If you are struggling to get good Wi-Fi coverage in your home, it may seem counterintuitive to increase the transmission power of your Wi-Fi router. Before you do, read this.
What is the transmission power?
While there is undoubtedly an entire PhD program and then some valuable information on wireless transmission power and all that goes with it to share, in the service of access to useful everyday things, we will keep it brief here.
The transmit power of a Wi-Fi router is similar to the volume key on a stereo. Audio power is largely measured in decibels (dB), and Wi-Fi radio power is similarly measured Milliwatt dB (dB).
If your router allows the transmission power to be adjusted, you can turn the volume up or down, so to speak, in the configuration panel to increase the power output.
The way transmit power is displayed and set varies between manufacturers. Depending on the respective manufacturer and model, it may be called “Transmission Power”, “Transmission Power Control”, “Transmission Power” or some variation thereof.
Adjustment options also vary. Some have a simple low, medium and high option. Others offer a relative strength menu, allowing you to adjust the transmission power anywhere from 0% to 100% power. Others offer an absolute setting corresponding to the radio’s milliwatt output, usually labeled only in megawatts (not dBm) with any device available range, such as 0-200 mW.
Raising the transmit power on your router seems to be a very useful trick, right? However, the relationship between the transmission strength of a given Wi-Fi access point and the corresponding user experience is not a 1:1 relationship. More power does not automatically mean that you get better coverage or speed.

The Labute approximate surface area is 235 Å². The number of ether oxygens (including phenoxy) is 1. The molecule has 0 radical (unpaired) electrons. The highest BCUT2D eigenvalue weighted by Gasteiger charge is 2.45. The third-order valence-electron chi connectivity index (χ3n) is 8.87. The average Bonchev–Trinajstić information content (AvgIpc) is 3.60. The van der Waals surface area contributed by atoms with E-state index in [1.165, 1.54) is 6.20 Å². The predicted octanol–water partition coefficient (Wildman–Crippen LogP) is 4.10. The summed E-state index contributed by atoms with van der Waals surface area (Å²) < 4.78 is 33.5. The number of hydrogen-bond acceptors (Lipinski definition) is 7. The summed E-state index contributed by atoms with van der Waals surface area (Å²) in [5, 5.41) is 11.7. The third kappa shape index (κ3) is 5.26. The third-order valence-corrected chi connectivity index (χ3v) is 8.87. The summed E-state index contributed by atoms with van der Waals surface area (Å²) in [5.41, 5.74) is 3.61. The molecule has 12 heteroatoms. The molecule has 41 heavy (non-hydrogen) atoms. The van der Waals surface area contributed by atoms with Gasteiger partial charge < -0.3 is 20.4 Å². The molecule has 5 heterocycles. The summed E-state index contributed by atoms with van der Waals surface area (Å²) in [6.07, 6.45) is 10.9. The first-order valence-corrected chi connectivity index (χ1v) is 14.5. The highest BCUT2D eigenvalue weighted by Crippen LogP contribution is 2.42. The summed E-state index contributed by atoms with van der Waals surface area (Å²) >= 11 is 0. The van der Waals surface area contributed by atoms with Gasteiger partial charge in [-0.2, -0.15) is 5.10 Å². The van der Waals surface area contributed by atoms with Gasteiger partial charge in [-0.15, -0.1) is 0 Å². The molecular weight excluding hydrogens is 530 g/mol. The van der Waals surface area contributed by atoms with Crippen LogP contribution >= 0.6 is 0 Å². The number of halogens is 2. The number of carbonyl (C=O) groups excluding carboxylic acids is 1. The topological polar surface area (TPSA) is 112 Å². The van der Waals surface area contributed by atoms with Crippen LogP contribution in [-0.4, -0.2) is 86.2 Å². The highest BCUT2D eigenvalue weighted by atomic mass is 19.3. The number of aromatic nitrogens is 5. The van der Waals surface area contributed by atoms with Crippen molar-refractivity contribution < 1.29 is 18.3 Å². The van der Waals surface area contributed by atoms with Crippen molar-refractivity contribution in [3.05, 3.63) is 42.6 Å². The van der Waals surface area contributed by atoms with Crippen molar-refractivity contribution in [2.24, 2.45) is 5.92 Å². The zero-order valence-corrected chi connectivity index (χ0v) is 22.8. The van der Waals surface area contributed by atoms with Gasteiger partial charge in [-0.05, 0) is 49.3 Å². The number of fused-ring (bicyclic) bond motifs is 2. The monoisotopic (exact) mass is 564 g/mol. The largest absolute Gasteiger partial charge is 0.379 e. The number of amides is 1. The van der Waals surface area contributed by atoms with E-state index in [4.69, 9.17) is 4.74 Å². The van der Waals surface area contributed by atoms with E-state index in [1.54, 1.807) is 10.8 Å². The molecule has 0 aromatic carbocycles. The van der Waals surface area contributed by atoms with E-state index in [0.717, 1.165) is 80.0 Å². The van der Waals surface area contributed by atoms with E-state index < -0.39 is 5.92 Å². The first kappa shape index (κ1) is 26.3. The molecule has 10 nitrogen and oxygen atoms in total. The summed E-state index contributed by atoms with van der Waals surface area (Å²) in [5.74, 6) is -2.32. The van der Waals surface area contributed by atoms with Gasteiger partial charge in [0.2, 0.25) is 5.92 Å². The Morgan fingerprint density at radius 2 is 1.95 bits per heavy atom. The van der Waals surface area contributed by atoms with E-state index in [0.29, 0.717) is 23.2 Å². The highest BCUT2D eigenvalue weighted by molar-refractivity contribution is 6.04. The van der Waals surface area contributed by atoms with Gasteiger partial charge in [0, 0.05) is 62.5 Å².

We would like to recommend that unless you are a serious home network enthusiast or a professional fine-tuning network deployment, you leave the settings alone or, in some cases, switch them lowest instead of up.
Why should you avoid raising transmission power
There are certainly marginal cases where changing the power on network equipment to increase transmission power can have positive results.
And if your home is largely separated from your neighbors by acres (or even miles), by all means, feel free to fiddle with the settings because you won’t help or hurt anyone but yourself.
But for the majority of people, there are more than a few very practical reasons to leave router settings as they are.
Your router is powerful; Your devices are not
Wi-Fi is a two-way system. A Wi-Fi router is not limited to sending a signal into space to be picked up passively, like a radio listening to a remote radio station. It sends a signal and expects one to return.
In general, the power level between the Wi-Fi router and the clients to which the router is connected, however, is asymmetric. A router is much more powerful than the device it is paired with unless the other device is another access point of equal power.
This means that there will come a point where the customer will be close enough to the Wi-Fi router to detect the signal but not strong enough to talk effectively. This is no different when you use your mobile phone in an area with poor coverage, and while your phone says you have at least a bar of signal strength, you can’t make a phone call or use the internet. Your phone can “hear” the tower, but it struggles to respond.
Raising the transmission power increases the interference
If your home is close to other homes that also use Wi-Fi, whether it’s tightly packed apartments or just a neighborhood with small spaces, an increase in power may give you a small boost but at the cost of polluting the airspace throughout your home.